Mr Townsend further observed that efforts by Governments to further develop an e-commerce strategy and reviewing its national information and communications technology policy would encourage digital transformation.
“There are endless opportunities that can be grasped by remote- and on-site- teams. We have seen customers succeed and grow through marketing, advertising on Google and social media, leveraging their websites and email.
“Today, wherever your workers are based, you can be available online and able to compete at a global level. There is enormous potential and it is an exciting time,” Mr Townsend says.
For remote workers and Small and Medium Enterprises (SMEs) that did not have access to an in-house Information Technology team, secure, efficient systems and support help ensure workers remained connected and as productive as possible.
Unfortunately, retail businesses in major urban areas that were not equipped to handle card or mobile payments found it challenging to survive COVID-19 pandemic.
In Zambia, where multiple mobile players are fighting for market share, merchants and retailers have set up fragmented payment processes, contacts and accounts to accept all forms of payments.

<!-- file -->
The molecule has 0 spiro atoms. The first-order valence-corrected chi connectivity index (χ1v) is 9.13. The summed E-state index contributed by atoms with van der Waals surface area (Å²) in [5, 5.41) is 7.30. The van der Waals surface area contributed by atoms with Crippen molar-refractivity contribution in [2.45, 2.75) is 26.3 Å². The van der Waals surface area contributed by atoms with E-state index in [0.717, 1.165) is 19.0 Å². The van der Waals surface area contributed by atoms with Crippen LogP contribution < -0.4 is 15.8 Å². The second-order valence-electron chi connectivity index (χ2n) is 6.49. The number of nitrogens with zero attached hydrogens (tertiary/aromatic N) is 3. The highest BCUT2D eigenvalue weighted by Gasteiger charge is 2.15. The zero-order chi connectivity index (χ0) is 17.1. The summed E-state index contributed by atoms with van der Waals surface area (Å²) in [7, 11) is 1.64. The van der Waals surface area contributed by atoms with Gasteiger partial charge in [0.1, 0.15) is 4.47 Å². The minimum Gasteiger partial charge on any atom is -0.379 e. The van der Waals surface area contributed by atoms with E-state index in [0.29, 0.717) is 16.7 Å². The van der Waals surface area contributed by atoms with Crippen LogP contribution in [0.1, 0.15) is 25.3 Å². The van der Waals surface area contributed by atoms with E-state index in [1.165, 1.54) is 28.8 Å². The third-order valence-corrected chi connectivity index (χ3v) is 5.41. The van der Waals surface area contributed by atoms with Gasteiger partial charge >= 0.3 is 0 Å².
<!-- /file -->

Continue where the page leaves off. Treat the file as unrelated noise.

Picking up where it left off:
In turn, this means that the retailer is managing varying user payment experiences to collect from multiple mobile money networks and processes for settlement and reversals daily.
As such, Cellulant Zambia country manager Gilbert Lungu says it is addressing this fragmentation in payment processing for retailers by rolling out ‘Tingg’, a digital payments platform enabling businesses across Zambia to accept transactions from their customers seamlessly.
“Today, roughly 50 per cent of retail customers request to pay for their purchases using digital payment options. Therefore, for all businesses- small, medium, large- digitising their payments has moved from good to have a game-changer in what has become the new norm,” Mr Lungu says.
However, this demand presents several challenges for most merchants who might not always support the customers preferred payment methods, resulting in merchants having to enable multiple solutions to support wallets.